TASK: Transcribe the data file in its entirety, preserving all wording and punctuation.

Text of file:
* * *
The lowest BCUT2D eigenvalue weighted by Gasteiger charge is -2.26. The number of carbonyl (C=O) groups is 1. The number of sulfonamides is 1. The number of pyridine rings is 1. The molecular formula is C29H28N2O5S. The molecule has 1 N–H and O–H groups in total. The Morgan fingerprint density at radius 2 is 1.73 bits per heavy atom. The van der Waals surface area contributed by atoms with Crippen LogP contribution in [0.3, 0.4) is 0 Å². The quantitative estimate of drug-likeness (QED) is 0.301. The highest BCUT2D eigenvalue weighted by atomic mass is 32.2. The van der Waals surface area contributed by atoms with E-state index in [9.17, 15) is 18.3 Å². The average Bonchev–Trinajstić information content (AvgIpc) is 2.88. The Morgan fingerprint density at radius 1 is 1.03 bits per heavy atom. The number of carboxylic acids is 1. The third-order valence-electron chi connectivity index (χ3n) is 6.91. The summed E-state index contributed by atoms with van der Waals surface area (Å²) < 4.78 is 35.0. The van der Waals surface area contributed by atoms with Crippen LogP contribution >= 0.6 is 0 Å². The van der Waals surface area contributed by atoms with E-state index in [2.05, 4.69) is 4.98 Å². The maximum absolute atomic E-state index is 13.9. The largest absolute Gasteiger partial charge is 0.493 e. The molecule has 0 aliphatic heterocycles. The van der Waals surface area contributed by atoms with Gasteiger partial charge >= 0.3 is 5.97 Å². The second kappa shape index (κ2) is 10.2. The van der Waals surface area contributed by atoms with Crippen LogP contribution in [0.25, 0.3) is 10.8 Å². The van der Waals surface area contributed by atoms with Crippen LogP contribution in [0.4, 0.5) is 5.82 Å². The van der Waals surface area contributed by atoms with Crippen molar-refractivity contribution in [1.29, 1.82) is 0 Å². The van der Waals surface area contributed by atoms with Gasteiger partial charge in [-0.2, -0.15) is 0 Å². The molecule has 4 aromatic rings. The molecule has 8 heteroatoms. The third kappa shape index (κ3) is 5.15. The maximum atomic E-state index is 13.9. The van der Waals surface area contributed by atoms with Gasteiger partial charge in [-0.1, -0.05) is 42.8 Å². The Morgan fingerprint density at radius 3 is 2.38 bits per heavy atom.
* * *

The lowest BCUT2D eigenvalue weighted by Gasteiger charge is -2.26. The number of carbonyl (C=O) groups is 1. The number of sulfonamides is 1. The number of pyridine rings is 1. The molecular formula is C29H28N2O5S. The molecule has 1 N–H and O–H groups in total. The Morgan fingerprint density at radius 2 is 1.73 bits per heavy atom. The van der Waals surface area contributed by atoms with Crippen LogP contribution in [0.3, 0.4) is 0 Å². The quantitative estimate of drug-likeness (QED) is 0.301. The highest BCUT2D eigenvalue weighted by atomic mass is 32.2. The van der Waals surface area contributed by atoms with E-state index in [9.17, 15) is 18.3 Å². The average Bonchev–Trinajstić information content (AvgIpc) is 2.88. The Morgan fingerprint density at radius 1 is 1.03 bits per heavy atom. The number of carboxylic acids is 1. The third-order valence-electron chi connectivity index (χ3n) is 6.91. The summed E-state index contributed by atoms with van der Waals surface area (Å²) < 4.78 is 35.0. The van der Waals surface area contributed by atoms with Crippen LogP contribution >= 0.6 is 0 Å². The van der Waals surface area contributed by atoms with E-state index in [2.05, 4.69) is 4.98 Å². The maximum absolute atomic E-state index is 13.9. The largest absolute Gasteiger partial charge is 0.493 e. The molecule has 0 aliphatic heterocycles. The van der Waals surface area contributed by atoms with Gasteiger partial charge >= 0.3 is 5.97 Å². The second kappa shape index (κ2) is 10.2. The van der Waals surface area contributed by atoms with Crippen LogP contribution in [0.25, 0.3) is 10.8 Å². The van der Waals surface area contributed by atoms with Crippen LogP contribution in [0.4, 0.5) is 5.82 Å². The van der Waals surface area contributed by atoms with Crippen molar-refractivity contribution in [1.29, 1.82) is 0 Å². The van der Waals surface area contributed by atoms with Gasteiger partial charge in [-0.2, -0.15) is 0 Å². The molecule has 4 aromatic rings. The molecule has 8 heteroatoms. The third kappa shape index (κ3) is 5.15. The maximum atomic E-state index is 13.9. The van der Waals surface area contributed by atoms with Gasteiger partial charge in [-0.1, -0.05) is 42.8 Å². The Morgan fingerprint density at radius 3 is 2.38 bits per heavy atom.